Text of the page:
This analysis of management at Syracuse University is astonishing:
The report states 211 managers, or 30 percent, have only 1 “direct report,” and another 134 managers have just two people reporting to them. Ninety-three managers have three people reporting to them, it adds, noting the private university employs “too many decision makers.”
Almost one-third of managers manage one person? I’m sure some of this has to do with the way “managers” are defined, meaning that people with responsibility over others have responsibilities of their own, but it sure seems like a lot of bloat (which, indeed, the analysis suggests it is).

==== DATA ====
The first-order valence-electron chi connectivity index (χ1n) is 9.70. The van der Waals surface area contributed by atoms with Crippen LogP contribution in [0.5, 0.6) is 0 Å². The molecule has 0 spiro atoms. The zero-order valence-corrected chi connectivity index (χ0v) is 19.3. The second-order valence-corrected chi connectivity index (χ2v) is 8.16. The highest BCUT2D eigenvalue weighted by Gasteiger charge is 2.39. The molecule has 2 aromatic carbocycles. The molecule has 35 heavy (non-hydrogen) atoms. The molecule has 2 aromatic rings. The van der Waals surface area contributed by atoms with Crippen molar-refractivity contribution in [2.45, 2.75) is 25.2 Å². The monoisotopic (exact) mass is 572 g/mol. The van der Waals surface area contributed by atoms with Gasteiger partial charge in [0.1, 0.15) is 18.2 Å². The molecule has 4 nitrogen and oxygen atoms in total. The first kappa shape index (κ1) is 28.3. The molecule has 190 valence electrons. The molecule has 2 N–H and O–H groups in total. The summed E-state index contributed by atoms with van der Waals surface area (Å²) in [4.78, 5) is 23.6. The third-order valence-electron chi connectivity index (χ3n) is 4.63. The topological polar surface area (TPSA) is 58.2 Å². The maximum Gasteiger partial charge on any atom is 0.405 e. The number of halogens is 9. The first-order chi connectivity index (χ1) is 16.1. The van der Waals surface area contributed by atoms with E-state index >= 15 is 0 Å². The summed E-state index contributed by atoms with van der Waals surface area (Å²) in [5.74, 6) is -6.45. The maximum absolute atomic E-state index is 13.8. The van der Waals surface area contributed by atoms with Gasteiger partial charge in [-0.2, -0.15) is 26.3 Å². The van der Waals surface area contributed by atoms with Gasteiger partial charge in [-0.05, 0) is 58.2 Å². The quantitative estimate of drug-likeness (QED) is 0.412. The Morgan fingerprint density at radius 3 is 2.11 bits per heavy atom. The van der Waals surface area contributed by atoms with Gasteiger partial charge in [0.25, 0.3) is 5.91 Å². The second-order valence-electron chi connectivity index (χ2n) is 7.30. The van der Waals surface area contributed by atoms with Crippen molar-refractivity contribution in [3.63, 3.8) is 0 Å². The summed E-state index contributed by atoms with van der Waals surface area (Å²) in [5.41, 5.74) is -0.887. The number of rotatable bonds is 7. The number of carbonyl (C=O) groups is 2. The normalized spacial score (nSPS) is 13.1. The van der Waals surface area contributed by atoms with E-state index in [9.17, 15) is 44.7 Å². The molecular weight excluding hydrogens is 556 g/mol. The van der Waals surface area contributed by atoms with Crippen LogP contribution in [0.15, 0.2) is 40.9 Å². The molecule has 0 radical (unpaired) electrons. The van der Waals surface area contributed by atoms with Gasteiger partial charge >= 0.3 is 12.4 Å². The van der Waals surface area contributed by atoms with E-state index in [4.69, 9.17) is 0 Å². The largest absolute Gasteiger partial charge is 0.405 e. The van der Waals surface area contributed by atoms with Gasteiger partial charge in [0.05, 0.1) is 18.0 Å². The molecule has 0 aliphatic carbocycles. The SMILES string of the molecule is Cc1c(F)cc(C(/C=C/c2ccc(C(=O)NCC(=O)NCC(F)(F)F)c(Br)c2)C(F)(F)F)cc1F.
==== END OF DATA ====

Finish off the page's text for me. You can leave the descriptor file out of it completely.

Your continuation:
As with my post about part-time professors, yesterday, high numbers of administrators are to be expected when an organization’s central mission changes from the provision of a product (education) to the provision of jobs and customers have relatively low incentive to be demanding about the product their receiving.
I wonder what the numbers are at the University of Rhode Island, Rhode Island College, and the Community College of Rhode Island.